Radio 3 controller Alan Davey answers your questions

Too much news? More Private Passions? The future of the BBC orchestras?

You’ve been in charge since January. How are you dealing with the deluge of complaints about Radio 3’s Breakfast show? RT readers dislike its frequent news bulletins and reliance on quizzes, tweets, emails and listeners’ phone-in anecdotes. They’d like to hear longer compositions played.
It’s still early days for me but the most significant changes I’ve made are to the Breakfast programme. We’ve dropped the single phonecall and we have fewer news headlines and extracts from the papers. We’re giving the music and the presenters a better run.

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Are current affairs and a discussion of what’s in the papers better left to R4’s Today at that time? Arts and culture stories seem more in keeping with Radio 3.
You’ll hear more arts and culture stories being reflected. It won’t be a culture section but the presenters will look at points of interest in the news that day and talk about them as part of the natural ebb and flow of the programme.

Some readers enjoy the “warm and friendly” presentation style, but many are dismayed at the tone of Radio 3 becoming “too casual and chatty”, too Classic FM. How do you respond?
There’s a happy medium to be found. I want the tone to be informal but informed, so not intimidating. Our presenters all know their stuff and I want them to be able to get over that knowledge and their enthusiasm for the music they’re playing in an informed way. That’s the tone we’re aiming for in Breakfast. 

Could presenters use less hyperbole, especially after a live concert (“the greatest player/most amazing performance…”)?
That’s an interesting comment. I’d want our presenters to be objective and use their knowledge in how they reflect on a performance. I’ve heard reflections that talk about the length or particularities of the interpretation, the use of the horn section in an unusual way… There’s room for that.

The Building a Library segment of CD Review (on Saturdays) gets much praise – but some readers say the recorded, scripted editions are immeasurably better than the rambling live discussions.
There’s room for both. We get a lot of positive feedback for live discussions, if not all the time. In terms of Building a Library, it’s such a mammoth task our people take on in finding the best version of a piece, and it’s always going to be serious and detailed and carefully thought through. If we get the right guests, the level of erudition will be high. And the exchange of views is interesting. The sense of liveliness that brings is welcome.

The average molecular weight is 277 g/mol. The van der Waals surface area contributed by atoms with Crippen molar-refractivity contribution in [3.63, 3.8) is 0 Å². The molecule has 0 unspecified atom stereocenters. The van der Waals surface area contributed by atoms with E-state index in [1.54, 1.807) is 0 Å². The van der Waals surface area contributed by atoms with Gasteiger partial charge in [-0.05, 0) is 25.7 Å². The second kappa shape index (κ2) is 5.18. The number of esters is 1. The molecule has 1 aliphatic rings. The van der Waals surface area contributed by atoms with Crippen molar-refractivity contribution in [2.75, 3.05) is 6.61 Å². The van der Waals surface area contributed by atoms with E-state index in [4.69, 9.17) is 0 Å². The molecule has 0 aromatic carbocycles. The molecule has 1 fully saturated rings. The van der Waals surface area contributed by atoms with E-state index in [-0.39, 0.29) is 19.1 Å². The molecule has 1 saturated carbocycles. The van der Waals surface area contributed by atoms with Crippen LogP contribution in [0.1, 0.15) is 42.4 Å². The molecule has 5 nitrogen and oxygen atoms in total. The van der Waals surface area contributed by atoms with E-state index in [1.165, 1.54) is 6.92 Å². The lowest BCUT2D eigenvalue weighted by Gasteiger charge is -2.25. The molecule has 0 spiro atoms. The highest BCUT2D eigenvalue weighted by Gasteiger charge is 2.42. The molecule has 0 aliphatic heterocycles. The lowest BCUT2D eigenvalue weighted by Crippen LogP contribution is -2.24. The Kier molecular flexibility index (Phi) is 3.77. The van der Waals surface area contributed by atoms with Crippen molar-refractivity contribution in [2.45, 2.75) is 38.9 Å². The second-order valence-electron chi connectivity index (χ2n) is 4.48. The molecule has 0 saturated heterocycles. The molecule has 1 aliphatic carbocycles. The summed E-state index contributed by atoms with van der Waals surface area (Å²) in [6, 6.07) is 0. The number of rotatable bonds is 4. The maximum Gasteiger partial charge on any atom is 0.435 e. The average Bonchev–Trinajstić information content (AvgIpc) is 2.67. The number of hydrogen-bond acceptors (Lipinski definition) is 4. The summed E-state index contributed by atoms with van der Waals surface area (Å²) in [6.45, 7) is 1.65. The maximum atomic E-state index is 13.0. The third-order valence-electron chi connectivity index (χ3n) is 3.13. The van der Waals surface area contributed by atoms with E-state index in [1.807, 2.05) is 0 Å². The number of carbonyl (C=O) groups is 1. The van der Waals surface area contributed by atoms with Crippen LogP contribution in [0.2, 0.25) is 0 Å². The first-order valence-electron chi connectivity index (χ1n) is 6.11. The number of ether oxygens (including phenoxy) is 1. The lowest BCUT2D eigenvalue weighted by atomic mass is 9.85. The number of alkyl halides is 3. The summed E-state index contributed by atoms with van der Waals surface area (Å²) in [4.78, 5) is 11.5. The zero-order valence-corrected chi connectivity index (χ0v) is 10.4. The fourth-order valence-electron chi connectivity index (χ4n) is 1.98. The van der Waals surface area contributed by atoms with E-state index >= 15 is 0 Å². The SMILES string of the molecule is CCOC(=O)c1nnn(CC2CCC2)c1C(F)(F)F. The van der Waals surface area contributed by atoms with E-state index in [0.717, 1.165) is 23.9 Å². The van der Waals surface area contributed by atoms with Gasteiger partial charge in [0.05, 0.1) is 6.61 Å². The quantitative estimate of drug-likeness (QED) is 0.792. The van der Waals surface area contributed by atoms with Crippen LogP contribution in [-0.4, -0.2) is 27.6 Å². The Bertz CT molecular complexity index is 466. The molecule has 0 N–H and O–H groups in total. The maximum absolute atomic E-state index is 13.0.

You listened to Radio 3 a lot before you took charge – how has the reality of running the station measured up to your preconceptions?
It’s even more fun. What I’ve loved since arriving is the people here, their expertise and passion for what they’re doing. Everyone’s full of ideas. And good ideas. The possibilities are only bounded by the amount of airtime we have. It’s immensely cheering.

The BBC is having to make cutbacks across the board. How will this impinge on Radio 3?
Since I’ve come, I’ve not had to make cutbacks. The reality is that everyone at the BBC has to be aware of what things cost, and how we can use the resources we have. Everyone counts every penny in Radio 3 because they want to make more stuff and they want to make the money go as far as it can. It’s really healthy.

You’re also responsible for the BBC orchestras and choirs. How secure is their future in this time of austerity?
Their future is secure. They all have different roles that we can defend. We need to talk more about the BBC Performing Groups and what they do, not just what they do on air, which is a key part of Radio 3 and Radio 2, but also the contribution they make to the musical life of the country, with concerts that might not be broadcast. They travel the country and go to places that otherwise wouldn’t be served by orchestras. And what was nice about the BBC Trust’s BBC Music Radio service review [March 2015] was that the classical music sector acknowledged the importance of the BBC Performing Groups to the musical ecology of this country.

What can be done to curtail relentless trailers and hyping of forthcoming programmes?
We’d be failing in our duty if we didn’t let our listeners know in an informative way what’s coming up next. If there’s something we’re especially proud of, we want people to know about it. Some comment that it’s intrusive but equally there are complaints if we’ve not pushed something and people miss it. We have to find the right balance.

Is Composer of the Week in danger of becoming stale, featuring the same composers time and again? And have you taken up many listeners’ suggestions for neglected composers?
It’s an excellent programme. There’s still a lot of the canon to be exploring heartily – and outside of the canon. When Composer of the Week had its 70th anniversary in 2013, we asked listeners to suggest composers who were unjustly neglected. There was a great call for a wide variety of composers. That led to International Women’s Day on Radio 3 [in March] and then Composer of the Week featured five contemporary women composers. We’re constantly looking at the composers we feature and that’s informed by the suggestions listeners give us. In May, we explored female Polish composer Grazyna Bacewicz.
[* Composer of the Week has just been voted by listeners as the “Best Arts and Music Programme on Radio” at an awards ceremony at the Voice of the Listener and Viewer Conference in London]

You’ve said that you’d like to open up the vast resource of the BBC music archive. How is this progressing? Would you consider repeating Proms from long ago?
It’s on-going – as you’d expect in the BBC. I’d like to find the right means to do that, whether broadcast or online or a mixture of both. The kind of material will be limited because of rights issues. Rights-cleared Proms go back to about 1978. Others would have to be individually cleared.

Could Private Passions (on Sundays) be treated like Radio 4’s Desert Island Discs, with a repeat during the week of transmission and many more archive editions available online?
That’s an interesting idea. We’re looking at the whole schedule now but inevitably we’re limited by the amount of broadcast time we have in one week. In terms of archive editions, we’ve tested the water and made a number available online for the 20th anniversary, which has gone down well. But I’m not sure how many we’ll be able to make available.